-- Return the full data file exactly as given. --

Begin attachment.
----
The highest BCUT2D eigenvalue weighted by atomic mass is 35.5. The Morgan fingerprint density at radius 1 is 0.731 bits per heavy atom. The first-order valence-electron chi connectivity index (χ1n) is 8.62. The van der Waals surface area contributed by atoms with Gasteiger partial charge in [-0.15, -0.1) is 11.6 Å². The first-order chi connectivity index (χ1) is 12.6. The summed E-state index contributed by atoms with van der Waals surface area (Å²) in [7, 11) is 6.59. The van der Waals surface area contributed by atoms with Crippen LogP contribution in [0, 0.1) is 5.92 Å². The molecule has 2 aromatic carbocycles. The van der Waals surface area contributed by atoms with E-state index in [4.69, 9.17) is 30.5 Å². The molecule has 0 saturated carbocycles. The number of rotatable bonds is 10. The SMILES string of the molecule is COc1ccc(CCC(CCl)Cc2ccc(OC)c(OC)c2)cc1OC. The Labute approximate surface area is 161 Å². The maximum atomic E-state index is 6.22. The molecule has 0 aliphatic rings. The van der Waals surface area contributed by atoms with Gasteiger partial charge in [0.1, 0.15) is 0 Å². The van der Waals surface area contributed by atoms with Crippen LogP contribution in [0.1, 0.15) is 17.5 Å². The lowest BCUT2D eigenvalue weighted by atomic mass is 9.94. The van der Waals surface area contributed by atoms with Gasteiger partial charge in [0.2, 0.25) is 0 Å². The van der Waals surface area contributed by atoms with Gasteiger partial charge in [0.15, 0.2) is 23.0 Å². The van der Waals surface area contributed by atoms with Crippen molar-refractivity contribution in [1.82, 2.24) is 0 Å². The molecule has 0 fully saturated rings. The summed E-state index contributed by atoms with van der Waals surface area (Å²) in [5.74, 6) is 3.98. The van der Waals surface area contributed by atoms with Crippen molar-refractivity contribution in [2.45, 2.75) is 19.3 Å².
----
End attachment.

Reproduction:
The highest BCUT2D eigenvalue weighted by atomic mass is 35.5. The Morgan fingerprint density at radius 1 is 0.731 bits per heavy atom. The first-order valence-electron chi connectivity index (χ1n) is 8.62. The van der Waals surface area contributed by atoms with Gasteiger partial charge in [-0.15, -0.1) is 11.6 Å². The first-order chi connectivity index (χ1) is 12.6. The summed E-state index contributed by atoms with van der Waals surface area (Å²) in [7, 11) is 6.59. The van der Waals surface area contributed by atoms with Crippen LogP contribution in [0, 0.1) is 5.92 Å². The molecule has 2 aromatic carbocycles. The van der Waals surface area contributed by atoms with E-state index in [4.69, 9.17) is 30.5 Å². The molecule has 0 saturated carbocycles. The number of rotatable bonds is 10. The SMILES string of the molecule is COc1ccc(CCC(CCl)Cc2ccc(OC)c(OC)c2)cc1OC. The Labute approximate surface area is 161 Å². The maximum atomic E-state index is 6.22. The molecule has 0 aliphatic rings. The van der Waals surface area contributed by atoms with Gasteiger partial charge in [0.1, 0.15) is 0 Å². The van der Waals surface area contributed by atoms with Crippen LogP contribution in [0.1, 0.15) is 17.5 Å². The lowest BCUT2D eigenvalue weighted by atomic mass is 9.94. The van der Waals surface area contributed by atoms with Gasteiger partial charge in [0.2, 0.25) is 0 Å². The van der Waals surface area contributed by atoms with Gasteiger partial charge in [0.15, 0.2) is 23.0 Å². The van der Waals surface area contributed by atoms with Crippen molar-refractivity contribution in [1.82, 2.24) is 0 Å². The molecule has 0 fully saturated rings. The summed E-state index contributed by atoms with van der Waals surface area (Å²) in [5.74, 6) is 3.98. The van der Waals surface area contributed by atoms with Crippen molar-refractivity contribution in [2.45, 2.75) is 19.3 Å².